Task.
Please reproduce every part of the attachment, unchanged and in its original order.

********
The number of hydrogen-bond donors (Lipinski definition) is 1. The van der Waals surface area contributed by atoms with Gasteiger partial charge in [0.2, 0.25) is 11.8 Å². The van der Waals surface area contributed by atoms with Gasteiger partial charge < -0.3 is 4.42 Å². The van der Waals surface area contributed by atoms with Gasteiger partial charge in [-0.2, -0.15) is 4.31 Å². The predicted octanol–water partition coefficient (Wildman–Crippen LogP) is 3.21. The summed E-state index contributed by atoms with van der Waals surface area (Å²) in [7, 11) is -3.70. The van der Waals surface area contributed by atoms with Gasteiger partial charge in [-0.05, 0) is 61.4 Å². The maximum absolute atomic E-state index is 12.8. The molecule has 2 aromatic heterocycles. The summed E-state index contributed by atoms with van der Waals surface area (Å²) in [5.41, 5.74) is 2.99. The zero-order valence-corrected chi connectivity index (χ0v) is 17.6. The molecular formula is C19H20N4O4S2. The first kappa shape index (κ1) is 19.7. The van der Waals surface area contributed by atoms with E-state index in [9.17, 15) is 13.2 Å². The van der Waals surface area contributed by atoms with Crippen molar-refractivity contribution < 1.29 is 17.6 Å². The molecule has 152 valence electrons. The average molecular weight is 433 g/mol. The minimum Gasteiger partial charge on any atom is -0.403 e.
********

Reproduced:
The number of hydrogen-bond donors (Lipinski definition) is 1. The van der Waals surface area contributed by atoms with Gasteiger partial charge in [0.2, 0.25) is 11.8 Å². The van der Waals surface area contributed by atoms with Gasteiger partial charge < -0.3 is 4.42 Å². The van der Waals surface area contributed by atoms with Gasteiger partial charge in [-0.2, -0.15) is 4.31 Å². The predicted octanol–water partition coefficient (Wildman–Crippen LogP) is 3.21. The summed E-state index contributed by atoms with van der Waals surface area (Å²) in [7, 11) is -3.70. The van der Waals surface area contributed by atoms with Gasteiger partial charge in [-0.05, 0) is 61.4 Å². The maximum absolute atomic E-state index is 12.8. The molecule has 2 aromatic heterocycles. The summed E-state index contributed by atoms with van der Waals surface area (Å²) in [5.41, 5.74) is 2.99. The zero-order valence-corrected chi connectivity index (χ0v) is 17.6. The molecular formula is C19H20N4O4S2. The first kappa shape index (κ1) is 19.7. The van der Waals surface area contributed by atoms with E-state index in [9.17, 15) is 13.2 Å². The van der Waals surface area contributed by atoms with Crippen molar-refractivity contribution < 1.29 is 17.6 Å². The molecule has 152 valence electrons. The average molecular weight is 433 g/mol. The minimum Gasteiger partial charge on any atom is -0.403 e.